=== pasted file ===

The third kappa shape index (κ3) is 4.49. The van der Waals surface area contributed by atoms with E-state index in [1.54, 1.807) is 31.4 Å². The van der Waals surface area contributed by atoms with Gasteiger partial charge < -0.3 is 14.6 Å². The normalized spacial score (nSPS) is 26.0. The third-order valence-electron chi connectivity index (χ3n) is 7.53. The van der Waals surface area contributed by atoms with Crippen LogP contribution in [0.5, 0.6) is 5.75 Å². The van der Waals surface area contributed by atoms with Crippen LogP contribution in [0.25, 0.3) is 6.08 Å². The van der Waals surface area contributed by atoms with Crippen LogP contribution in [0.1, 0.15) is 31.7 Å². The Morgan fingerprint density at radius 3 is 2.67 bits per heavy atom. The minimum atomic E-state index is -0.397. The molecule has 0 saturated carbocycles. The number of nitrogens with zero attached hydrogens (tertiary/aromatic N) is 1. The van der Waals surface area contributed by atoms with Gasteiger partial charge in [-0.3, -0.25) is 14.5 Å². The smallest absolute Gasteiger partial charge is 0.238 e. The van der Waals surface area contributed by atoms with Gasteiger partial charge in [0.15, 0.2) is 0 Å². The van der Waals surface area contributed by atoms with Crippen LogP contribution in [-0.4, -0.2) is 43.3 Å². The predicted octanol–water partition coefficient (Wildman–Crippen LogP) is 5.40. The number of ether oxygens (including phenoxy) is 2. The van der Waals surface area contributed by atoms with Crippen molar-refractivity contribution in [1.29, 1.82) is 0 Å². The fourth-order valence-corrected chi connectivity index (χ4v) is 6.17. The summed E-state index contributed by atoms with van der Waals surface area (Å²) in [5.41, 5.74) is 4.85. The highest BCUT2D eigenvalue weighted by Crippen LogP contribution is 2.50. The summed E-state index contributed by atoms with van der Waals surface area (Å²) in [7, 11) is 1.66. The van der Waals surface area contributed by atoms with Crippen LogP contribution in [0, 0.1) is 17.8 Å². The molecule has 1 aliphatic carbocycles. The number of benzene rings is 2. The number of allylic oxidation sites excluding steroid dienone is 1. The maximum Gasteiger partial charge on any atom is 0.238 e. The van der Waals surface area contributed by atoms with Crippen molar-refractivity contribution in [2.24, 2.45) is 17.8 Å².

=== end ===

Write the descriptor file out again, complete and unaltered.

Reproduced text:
The third kappa shape index (κ3) is 4.49. The van der Waals surface area contributed by atoms with E-state index in [1.54, 1.807) is 31.4 Å². The van der Waals surface area contributed by atoms with Gasteiger partial charge < -0.3 is 14.6 Å². The normalized spacial score (nSPS) is 26.0. The third-order valence-electron chi connectivity index (χ3n) is 7.53. The van der Waals surface area contributed by atoms with Crippen LogP contribution in [0.5, 0.6) is 5.75 Å². The van der Waals surface area contributed by atoms with Crippen LogP contribution in [0.25, 0.3) is 6.08 Å². The van der Waals surface area contributed by atoms with Crippen LogP contribution in [0.1, 0.15) is 31.7 Å². The Morgan fingerprint density at radius 3 is 2.67 bits per heavy atom. The minimum atomic E-state index is -0.397. The molecule has 0 saturated carbocycles. The number of nitrogens with zero attached hydrogens (tertiary/aromatic N) is 1. The van der Waals surface area contributed by atoms with Gasteiger partial charge in [-0.3, -0.25) is 14.5 Å². The smallest absolute Gasteiger partial charge is 0.238 e. The van der Waals surface area contributed by atoms with Gasteiger partial charge in [0.15, 0.2) is 0 Å². The van der Waals surface area contributed by atoms with Crippen LogP contribution in [-0.4, -0.2) is 43.3 Å². The predicted octanol–water partition coefficient (Wildman–Crippen LogP) is 5.40. The number of ether oxygens (including phenoxy) is 2. The van der Waals surface area contributed by atoms with Crippen molar-refractivity contribution in [1.29, 1.82) is 0 Å². The fourth-order valence-corrected chi connectivity index (χ4v) is 6.17. The summed E-state index contributed by atoms with van der Waals surface area (Å²) in [5.41, 5.74) is 4.85. The highest BCUT2D eigenvalue weighted by Crippen LogP contribution is 2.50. The summed E-state index contributed by atoms with van der Waals surface area (Å²) in [7, 11) is 1.66. The van der Waals surface area contributed by atoms with Crippen LogP contribution in [0, 0.1) is 17.8 Å². The molecule has 1 aliphatic carbocycles. The number of benzene rings is 2. The number of allylic oxidation sites excluding steroid dienone is 1. The maximum Gasteiger partial charge on any atom is 0.238 e. The van der Waals surface area contributed by atoms with Crippen molar-refractivity contribution in [2.24, 2.45) is 17.8 Å².